Health service complaints account for lion's share of new ombudsman caseload
AN ombudsman probe into the care of a seriously ill woman in a Belfast hospital has found "significant failings" that led to her father carrying out basic nursing tasks during her final hours.
The case involving the Belfast trust - which subsequently apologised - is one of several NHS investigations carried out by the new Northern Ireland Public Services Ombudsman's office (NIPSO) over the past year and is included its first annual report, published today.
Complaints about the north's health sector accounted for more than 40 per cent of referrals, including "discriminatory" practices by the Southern trust against deaf people after it emerged it failed to get a sign language interpreter for a hospital patient - that left her "struggling" to access medical information.
Another NIPSO investigation slated the Western trust over its handling of concerns raised by a family who discovered their mother had sustained "multiple fractures" shortly after her death.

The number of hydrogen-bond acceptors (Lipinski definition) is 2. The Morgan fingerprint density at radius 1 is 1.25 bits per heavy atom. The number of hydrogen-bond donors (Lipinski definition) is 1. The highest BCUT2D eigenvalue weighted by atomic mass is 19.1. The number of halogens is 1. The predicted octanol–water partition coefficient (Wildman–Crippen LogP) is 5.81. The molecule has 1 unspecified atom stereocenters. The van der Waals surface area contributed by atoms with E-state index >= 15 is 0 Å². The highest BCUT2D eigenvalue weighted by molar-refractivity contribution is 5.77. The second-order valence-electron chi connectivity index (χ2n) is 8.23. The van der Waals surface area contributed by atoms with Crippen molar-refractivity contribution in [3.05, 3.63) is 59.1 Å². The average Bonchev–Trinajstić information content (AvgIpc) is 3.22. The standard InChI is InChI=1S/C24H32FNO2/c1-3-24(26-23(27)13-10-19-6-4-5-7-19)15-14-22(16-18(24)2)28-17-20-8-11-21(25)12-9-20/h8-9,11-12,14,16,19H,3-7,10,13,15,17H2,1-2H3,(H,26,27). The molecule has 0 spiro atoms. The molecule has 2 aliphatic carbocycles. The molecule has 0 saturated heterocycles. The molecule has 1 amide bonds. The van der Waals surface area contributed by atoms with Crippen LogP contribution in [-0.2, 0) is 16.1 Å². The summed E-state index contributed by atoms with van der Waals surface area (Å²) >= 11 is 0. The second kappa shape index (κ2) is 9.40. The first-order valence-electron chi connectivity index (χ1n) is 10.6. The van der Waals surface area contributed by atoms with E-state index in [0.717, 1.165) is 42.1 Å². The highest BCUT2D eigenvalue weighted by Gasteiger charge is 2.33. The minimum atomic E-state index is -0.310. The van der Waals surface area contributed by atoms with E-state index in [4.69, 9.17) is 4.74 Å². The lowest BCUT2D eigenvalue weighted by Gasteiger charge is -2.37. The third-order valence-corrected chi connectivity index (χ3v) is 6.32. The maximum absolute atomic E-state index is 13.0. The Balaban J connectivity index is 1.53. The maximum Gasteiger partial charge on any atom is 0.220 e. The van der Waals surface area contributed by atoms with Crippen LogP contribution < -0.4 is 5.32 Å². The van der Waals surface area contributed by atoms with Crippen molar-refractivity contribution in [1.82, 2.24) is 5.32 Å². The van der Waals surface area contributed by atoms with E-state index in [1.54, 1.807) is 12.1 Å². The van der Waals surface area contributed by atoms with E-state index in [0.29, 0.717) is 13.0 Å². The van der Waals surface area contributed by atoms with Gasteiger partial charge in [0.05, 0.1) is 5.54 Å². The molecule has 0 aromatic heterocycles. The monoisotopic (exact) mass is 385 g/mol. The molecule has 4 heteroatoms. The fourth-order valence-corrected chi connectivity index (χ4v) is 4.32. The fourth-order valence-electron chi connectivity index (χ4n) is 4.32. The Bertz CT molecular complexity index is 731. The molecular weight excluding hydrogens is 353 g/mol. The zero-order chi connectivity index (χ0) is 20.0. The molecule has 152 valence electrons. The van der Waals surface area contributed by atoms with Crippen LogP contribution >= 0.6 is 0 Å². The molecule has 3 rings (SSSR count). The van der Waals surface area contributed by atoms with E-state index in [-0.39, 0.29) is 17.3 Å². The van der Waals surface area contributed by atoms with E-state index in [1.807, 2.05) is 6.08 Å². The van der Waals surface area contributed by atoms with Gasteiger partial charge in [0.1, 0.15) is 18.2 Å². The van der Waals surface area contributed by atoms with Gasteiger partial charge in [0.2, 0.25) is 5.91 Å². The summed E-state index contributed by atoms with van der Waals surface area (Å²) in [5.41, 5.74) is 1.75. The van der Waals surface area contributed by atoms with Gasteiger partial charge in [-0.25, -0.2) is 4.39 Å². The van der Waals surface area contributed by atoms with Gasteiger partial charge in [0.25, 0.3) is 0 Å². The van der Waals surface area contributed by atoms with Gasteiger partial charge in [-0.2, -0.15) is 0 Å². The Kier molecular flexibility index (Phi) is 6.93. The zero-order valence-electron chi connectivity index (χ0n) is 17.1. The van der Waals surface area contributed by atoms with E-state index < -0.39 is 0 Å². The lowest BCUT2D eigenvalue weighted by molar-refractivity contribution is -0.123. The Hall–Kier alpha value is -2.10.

In a damning assessment, the ombudsman team found "insufficient interviews" had been carried out by the Western trust with staff involved in handling the woman's body - and "clear evidence of a 'closed mind' attitude adopted throughout".
Created in April last year, the new watchdog's remit is to independently investigate complaints from individuals who believe they have been failed by a public service provider.
A total of 3,385 complaints were made last year, a 12 per cent increase on the previous year, with cases also brought against universities, the Housing Executive, government departments and local councils.
Ombudsman Marie Anderson said they were aiming to make the complaints process easier.
"For instance, complainants no longer need their MLA to sponsor a complaint to the office and there is no longer a requirement for a complaint to be made in writing," she said.
Ms Anderson added: "My recommendations are aimed at remedying injustice suffered by individuals as a result of service failings. They are also about achieving service improvements which are practical, proportionate and of benefit to the wider public.
"...Throughout it is my intention to ensure that public service providers learn lessons from our investigations and continue to improve public services".